Helps prove Mischel’s behaviour
There are specific if-then contingencies that develop for these kids
Situation: “If Peer Positive Contact”
Correlation between pro-social talk within situations involving peer positive contact is much higher than just looking at
correlation across all five situations
Cognitive Affective Mediating Units - Mischel:
These are the factors that influence how that person is construing the social situations:
Encodings or construal
Self, other people, situations
Expectancies and beliefs
About social world, outcomes for behaviour in particular situations, self-efficacy
Feelings, emotions, affective responses, including physiological arousal to different situations
Goals and values
Desirable and undesirable outcomes and affective states; goals, values, life projects
Competencies and self-regulatory plans
How we regulate ourselves using scripts, strategies for organizing action/affecting outcomes
Cognitive-Affective Personality System:

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All our cognitive affective mediating units are interrelated
Different scenarios will activate different mediating units for the individual
Cognitions and Affects are the ‘Units’:
These units vary in their activation levels and their associations with other units and with features of situations
Some are more chronically activated while others not as much; again, it depends on the different situations that elicit
which units are activated
Selects situations
Interprets situations
Generates situations
“ is the organization of the relationships among them [units] that forms the core of the personality structure…”
Rejection Sensitivity - Downey & Feldman:
Some people anxiously expect, readily perceive and overreact to rejection
“You ask a friend to go on vacation with you over Spring Break”
Level of concern/anxiety
Likelihood of rejection
Some people walk around with vulnerability
Vigilant to rejection cues
Interpret social interactions in terms of rejection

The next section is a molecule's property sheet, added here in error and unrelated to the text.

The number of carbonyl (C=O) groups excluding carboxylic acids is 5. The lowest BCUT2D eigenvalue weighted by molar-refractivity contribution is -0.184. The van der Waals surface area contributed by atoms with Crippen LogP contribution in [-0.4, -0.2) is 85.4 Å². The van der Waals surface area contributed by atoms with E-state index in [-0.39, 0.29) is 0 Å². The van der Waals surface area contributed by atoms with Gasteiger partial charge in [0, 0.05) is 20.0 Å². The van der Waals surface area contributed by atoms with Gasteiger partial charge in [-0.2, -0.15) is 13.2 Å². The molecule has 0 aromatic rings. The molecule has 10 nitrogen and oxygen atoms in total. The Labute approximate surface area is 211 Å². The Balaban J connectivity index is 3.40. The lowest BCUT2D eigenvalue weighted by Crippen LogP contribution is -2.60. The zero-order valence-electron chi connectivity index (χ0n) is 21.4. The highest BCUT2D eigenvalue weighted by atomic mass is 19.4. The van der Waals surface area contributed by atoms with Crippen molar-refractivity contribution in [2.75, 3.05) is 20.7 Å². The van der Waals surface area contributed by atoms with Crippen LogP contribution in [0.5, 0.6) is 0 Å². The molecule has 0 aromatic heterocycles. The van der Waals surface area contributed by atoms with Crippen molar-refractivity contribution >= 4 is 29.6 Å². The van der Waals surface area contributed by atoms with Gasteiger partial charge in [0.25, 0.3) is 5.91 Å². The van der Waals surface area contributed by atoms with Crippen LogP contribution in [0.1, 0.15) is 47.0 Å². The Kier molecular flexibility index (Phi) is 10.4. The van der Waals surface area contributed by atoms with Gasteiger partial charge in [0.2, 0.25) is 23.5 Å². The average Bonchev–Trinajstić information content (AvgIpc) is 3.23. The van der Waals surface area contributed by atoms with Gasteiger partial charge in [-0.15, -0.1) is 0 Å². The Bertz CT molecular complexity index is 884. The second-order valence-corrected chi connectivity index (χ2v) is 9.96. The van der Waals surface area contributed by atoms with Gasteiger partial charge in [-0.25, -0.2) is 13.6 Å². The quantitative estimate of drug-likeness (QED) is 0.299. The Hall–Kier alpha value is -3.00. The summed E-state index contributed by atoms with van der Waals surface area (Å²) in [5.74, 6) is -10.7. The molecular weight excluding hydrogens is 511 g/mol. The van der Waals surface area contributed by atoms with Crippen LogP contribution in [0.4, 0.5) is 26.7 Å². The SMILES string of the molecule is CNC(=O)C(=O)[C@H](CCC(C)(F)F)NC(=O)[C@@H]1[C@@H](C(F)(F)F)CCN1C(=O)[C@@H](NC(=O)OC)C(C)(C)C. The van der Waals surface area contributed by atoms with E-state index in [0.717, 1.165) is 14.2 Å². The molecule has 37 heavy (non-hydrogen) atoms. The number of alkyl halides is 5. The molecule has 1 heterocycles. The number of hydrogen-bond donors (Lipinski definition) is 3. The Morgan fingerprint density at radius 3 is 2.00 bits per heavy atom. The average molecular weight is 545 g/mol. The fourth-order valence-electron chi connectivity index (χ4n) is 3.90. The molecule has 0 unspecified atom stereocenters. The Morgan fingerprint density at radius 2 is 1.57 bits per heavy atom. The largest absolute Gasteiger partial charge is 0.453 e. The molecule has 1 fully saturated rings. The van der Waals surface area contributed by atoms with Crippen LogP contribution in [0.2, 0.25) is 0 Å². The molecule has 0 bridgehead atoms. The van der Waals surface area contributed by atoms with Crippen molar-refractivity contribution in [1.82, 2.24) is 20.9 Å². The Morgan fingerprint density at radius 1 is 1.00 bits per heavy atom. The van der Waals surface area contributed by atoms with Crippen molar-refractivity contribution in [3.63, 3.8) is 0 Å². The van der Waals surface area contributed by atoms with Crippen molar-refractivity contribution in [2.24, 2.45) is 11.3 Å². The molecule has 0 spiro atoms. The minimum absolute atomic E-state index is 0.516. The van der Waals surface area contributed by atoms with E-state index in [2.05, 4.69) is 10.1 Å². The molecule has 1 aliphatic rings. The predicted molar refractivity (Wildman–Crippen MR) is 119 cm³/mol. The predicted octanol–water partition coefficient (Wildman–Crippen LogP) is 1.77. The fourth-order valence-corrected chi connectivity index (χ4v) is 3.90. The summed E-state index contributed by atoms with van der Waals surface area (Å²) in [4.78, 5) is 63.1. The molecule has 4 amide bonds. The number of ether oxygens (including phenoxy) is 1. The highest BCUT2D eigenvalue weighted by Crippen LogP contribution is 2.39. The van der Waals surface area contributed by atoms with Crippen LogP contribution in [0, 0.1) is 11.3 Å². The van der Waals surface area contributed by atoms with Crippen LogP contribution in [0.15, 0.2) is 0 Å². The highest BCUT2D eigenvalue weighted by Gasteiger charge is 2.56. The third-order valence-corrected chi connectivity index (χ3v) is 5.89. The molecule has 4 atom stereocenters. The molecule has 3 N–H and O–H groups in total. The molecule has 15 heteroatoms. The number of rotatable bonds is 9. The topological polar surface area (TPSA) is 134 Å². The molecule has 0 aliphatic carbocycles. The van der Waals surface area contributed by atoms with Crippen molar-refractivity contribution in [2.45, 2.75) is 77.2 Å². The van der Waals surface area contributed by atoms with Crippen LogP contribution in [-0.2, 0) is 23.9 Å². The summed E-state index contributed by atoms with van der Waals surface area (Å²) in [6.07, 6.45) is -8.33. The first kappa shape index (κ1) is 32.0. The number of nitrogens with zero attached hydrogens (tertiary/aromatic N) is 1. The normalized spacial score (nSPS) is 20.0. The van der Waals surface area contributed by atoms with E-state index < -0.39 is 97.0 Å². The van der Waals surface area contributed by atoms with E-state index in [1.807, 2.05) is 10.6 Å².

Rejection Sensitivity (RS) & Rejection - Downey & Feldman:
Recruit high/low RS people
Introduced to an opposite sex stranger
Pleasant 10 mins interaction
2nd interaction; none because:
Time constraints (control)
Other person did not want to continue (experimental)
An ambiguous incident that could be interpreted as rejection
Measured feelings of rejection pre- and post- incident and looks at change score
Changes in Feelings of Rejection:
In experimental condition, those who were high in rejection sensitivity felt significantly more rejection
The critical point is that if-then contingencies is correct, only certain situations are going to triggers a chronic dispositional
Rejection Sensitivity (RS) & Attributions of Hurtful Intentions:
Assess rejection sensitivity among singles
They then start dating; Qs:
“If your boyfriend was being cool or distant…”
“if your boyfriend was intolerant of something you did…”
“If your boyfriend began to spend less time with you…”
Rejection sensitivity
Partner being intentionally hurtful; r = .39
People were more likely to expect or perceive rejection but they were more likely to make a rejecting attribution in
ambiguous situations
Rejection Sensitivity (RS) & Partner Satisfaction:
Partners of high rejection sensitivity ps less satisfied
High RS males
More jealous partner dissatisfaction
High RS females
Hostile and less supportive partner dissatisfaction
RS: strength (high/low) on if-then contingencies
High RS; if-then contingencies if interpersonal relationship is ambiguous, then response with perceived rejection,
defensive behaviour, negative attributions